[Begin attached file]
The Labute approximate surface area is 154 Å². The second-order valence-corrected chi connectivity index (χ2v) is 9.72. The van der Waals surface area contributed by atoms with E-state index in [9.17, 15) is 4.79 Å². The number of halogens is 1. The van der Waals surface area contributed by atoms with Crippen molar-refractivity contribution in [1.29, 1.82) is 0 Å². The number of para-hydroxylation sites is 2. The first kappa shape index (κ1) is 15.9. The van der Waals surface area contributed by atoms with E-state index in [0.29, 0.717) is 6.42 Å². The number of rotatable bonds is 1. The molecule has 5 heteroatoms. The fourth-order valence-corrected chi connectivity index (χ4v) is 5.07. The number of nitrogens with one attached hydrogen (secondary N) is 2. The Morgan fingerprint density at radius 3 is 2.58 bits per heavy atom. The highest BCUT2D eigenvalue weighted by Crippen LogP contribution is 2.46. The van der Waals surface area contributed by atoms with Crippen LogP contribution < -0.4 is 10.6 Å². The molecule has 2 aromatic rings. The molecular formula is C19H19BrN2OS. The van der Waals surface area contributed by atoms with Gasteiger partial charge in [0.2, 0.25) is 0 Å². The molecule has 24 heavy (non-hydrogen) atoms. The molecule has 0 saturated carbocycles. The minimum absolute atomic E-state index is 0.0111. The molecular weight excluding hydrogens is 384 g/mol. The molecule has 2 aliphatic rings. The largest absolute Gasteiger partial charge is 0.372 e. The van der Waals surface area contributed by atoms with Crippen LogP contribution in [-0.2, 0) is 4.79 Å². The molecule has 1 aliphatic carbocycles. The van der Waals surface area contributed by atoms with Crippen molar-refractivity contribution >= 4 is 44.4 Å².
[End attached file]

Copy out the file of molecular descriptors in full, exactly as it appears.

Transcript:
The Labute approximate surface area is 154 Å². The second-order valence-corrected chi connectivity index (χ2v) is 9.72. The van der Waals surface area contributed by atoms with E-state index in [9.17, 15) is 4.79 Å². The number of halogens is 1. The van der Waals surface area contributed by atoms with Crippen molar-refractivity contribution in [1.29, 1.82) is 0 Å². The number of para-hydroxylation sites is 2. The first kappa shape index (κ1) is 15.9. The van der Waals surface area contributed by atoms with E-state index in [0.29, 0.717) is 6.42 Å². The number of rotatable bonds is 1. The molecule has 5 heteroatoms. The fourth-order valence-corrected chi connectivity index (χ4v) is 5.07. The number of nitrogens with one attached hydrogen (secondary N) is 2. The Morgan fingerprint density at radius 3 is 2.58 bits per heavy atom. The highest BCUT2D eigenvalue weighted by Crippen LogP contribution is 2.46. The van der Waals surface area contributed by atoms with Crippen LogP contribution < -0.4 is 10.6 Å². The molecule has 2 aromatic rings. The molecular formula is C19H19BrN2OS. The van der Waals surface area contributed by atoms with Gasteiger partial charge in [0.2, 0.25) is 0 Å². The molecule has 24 heavy (non-hydrogen) atoms. The molecule has 0 saturated carbocycles. The minimum absolute atomic E-state index is 0.0111. The molecular weight excluding hydrogens is 384 g/mol. The molecule has 2 aliphatic rings. The largest absolute Gasteiger partial charge is 0.372 e. The van der Waals surface area contributed by atoms with Crippen LogP contribution in [-0.2, 0) is 4.79 Å². The molecule has 1 aliphatic carbocycles. The van der Waals surface area contributed by atoms with Crippen molar-refractivity contribution >= 4 is 44.4 Å².